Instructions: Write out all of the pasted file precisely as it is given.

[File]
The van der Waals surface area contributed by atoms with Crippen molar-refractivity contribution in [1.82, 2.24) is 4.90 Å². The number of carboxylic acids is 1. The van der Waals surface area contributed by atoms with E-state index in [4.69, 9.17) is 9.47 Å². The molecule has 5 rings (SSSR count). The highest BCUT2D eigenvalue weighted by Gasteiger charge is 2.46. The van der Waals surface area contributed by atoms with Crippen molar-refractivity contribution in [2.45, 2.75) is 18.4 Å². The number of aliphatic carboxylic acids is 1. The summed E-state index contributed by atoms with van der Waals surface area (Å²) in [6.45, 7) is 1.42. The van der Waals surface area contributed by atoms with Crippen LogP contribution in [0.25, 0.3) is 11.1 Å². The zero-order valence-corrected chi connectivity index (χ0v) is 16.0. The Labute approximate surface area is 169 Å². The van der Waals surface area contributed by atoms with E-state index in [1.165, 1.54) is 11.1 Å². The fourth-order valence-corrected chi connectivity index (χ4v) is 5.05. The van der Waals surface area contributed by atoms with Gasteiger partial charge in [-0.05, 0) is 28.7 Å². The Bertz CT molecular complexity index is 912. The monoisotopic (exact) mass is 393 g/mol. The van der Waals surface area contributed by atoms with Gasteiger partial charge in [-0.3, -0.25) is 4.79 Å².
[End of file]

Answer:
The van der Waals surface area contributed by atoms with Crippen molar-refractivity contribution in [1.82, 2.24) is 4.90 Å². The number of carboxylic acids is 1. The van der Waals surface area contributed by atoms with E-state index in [4.69, 9.17) is 9.47 Å². The molecule has 5 rings (SSSR count). The highest BCUT2D eigenvalue weighted by Gasteiger charge is 2.46. The van der Waals surface area contributed by atoms with Crippen molar-refractivity contribution in [2.45, 2.75) is 18.4 Å². The number of aliphatic carboxylic acids is 1. The summed E-state index contributed by atoms with van der Waals surface area (Å²) in [6.45, 7) is 1.42. The van der Waals surface area contributed by atoms with Crippen LogP contribution in [0.25, 0.3) is 11.1 Å². The zero-order valence-corrected chi connectivity index (χ0v) is 16.0. The Labute approximate surface area is 169 Å². The van der Waals surface area contributed by atoms with E-state index in [1.165, 1.54) is 11.1 Å². The fourth-order valence-corrected chi connectivity index (χ4v) is 5.05. The van der Waals surface area contributed by atoms with Gasteiger partial charge in [-0.05, 0) is 28.7 Å². The Bertz CT molecular complexity index is 912. The monoisotopic (exact) mass is 393 g/mol. The van der Waals surface area contributed by atoms with Gasteiger partial charge in [-0.3, -0.25) is 4.79 Å².